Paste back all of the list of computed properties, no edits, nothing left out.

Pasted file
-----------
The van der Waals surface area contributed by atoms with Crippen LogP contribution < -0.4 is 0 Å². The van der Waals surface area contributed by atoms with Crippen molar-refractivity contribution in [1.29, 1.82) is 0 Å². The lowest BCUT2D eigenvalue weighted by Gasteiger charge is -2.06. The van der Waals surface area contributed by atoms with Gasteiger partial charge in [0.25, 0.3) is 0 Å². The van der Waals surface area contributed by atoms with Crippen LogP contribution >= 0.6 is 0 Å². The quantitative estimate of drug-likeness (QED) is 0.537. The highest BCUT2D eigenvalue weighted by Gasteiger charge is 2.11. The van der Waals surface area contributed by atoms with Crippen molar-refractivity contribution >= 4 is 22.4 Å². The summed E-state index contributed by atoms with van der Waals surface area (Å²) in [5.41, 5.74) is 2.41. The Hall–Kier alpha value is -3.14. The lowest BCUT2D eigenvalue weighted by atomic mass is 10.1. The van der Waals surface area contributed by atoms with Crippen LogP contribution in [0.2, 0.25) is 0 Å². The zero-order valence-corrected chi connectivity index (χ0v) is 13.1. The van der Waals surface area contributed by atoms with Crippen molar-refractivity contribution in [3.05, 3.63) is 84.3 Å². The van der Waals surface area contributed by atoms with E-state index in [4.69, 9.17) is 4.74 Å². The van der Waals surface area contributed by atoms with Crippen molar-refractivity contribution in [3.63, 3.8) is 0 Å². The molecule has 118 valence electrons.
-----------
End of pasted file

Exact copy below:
The van der Waals surface area contributed by atoms with Crippen LogP contribution < -0.4 is 0 Å². The van der Waals surface area contributed by atoms with Crippen molar-refractivity contribution in [1.29, 1.82) is 0 Å². The lowest BCUT2D eigenvalue weighted by Gasteiger charge is -2.06. The van der Waals surface area contributed by atoms with Gasteiger partial charge in [0.25, 0.3) is 0 Å². The van der Waals surface area contributed by atoms with Crippen LogP contribution >= 0.6 is 0 Å². The quantitative estimate of drug-likeness (QED) is 0.537. The highest BCUT2D eigenvalue weighted by Gasteiger charge is 2.11. The van der Waals surface area contributed by atoms with Crippen molar-refractivity contribution >= 4 is 22.4 Å². The summed E-state index contributed by atoms with van der Waals surface area (Å²) in [5.41, 5.74) is 2.41. The Hall–Kier alpha value is -3.14. The lowest BCUT2D eigenvalue weighted by atomic mass is 10.1. The van der Waals surface area contributed by atoms with Crippen LogP contribution in [0.2, 0.25) is 0 Å². The zero-order valence-corrected chi connectivity index (χ0v) is 13.1. The van der Waals surface area contributed by atoms with Crippen molar-refractivity contribution in [3.05, 3.63) is 84.3 Å². The van der Waals surface area contributed by atoms with E-state index in [4.69, 9.17) is 4.74 Å². The van der Waals surface area contributed by atoms with Crippen molar-refractivity contribution in [3.63, 3.8) is 0 Å². The molecule has 118 valence electrons.